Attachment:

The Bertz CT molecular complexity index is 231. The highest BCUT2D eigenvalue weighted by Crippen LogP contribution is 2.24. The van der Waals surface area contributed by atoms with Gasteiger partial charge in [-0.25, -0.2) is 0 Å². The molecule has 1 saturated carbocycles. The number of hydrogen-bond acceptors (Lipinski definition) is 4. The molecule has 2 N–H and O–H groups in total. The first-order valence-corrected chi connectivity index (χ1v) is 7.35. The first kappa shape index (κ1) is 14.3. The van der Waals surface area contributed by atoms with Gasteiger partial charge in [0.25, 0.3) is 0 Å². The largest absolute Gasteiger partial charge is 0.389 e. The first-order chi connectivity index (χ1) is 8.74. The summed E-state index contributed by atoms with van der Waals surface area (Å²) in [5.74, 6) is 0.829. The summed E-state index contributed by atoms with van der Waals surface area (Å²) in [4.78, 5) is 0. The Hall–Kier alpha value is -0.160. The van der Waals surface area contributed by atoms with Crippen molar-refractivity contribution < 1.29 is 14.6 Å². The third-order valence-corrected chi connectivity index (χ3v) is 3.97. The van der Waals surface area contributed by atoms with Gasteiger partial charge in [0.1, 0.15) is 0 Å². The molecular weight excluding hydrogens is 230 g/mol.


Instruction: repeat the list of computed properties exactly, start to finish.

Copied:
The Bertz CT molecular complexity index is 231. The highest BCUT2D eigenvalue weighted by Crippen LogP contribution is 2.24. The van der Waals surface area contributed by atoms with Gasteiger partial charge in [-0.25, -0.2) is 0 Å². The molecule has 1 saturated carbocycles. The number of hydrogen-bond acceptors (Lipinski definition) is 4. The molecule has 2 N–H and O–H groups in total. The first-order valence-corrected chi connectivity index (χ1v) is 7.35. The first kappa shape index (κ1) is 14.3. The van der Waals surface area contributed by atoms with Gasteiger partial charge in [0.25, 0.3) is 0 Å². The largest absolute Gasteiger partial charge is 0.389 e. The first-order chi connectivity index (χ1) is 8.74. The summed E-state index contributed by atoms with van der Waals surface area (Å²) in [5.74, 6) is 0.829. The summed E-state index contributed by atoms with van der Waals surface area (Å²) in [4.78, 5) is 0. The Hall–Kier alpha value is -0.160. The van der Waals surface area contributed by atoms with Crippen molar-refractivity contribution < 1.29 is 14.6 Å². The third-order valence-corrected chi connectivity index (χ3v) is 3.97. The van der Waals surface area contributed by atoms with Gasteiger partial charge in [0.1, 0.15) is 0 Å². The molecular weight excluding hydrogens is 230 g/mol.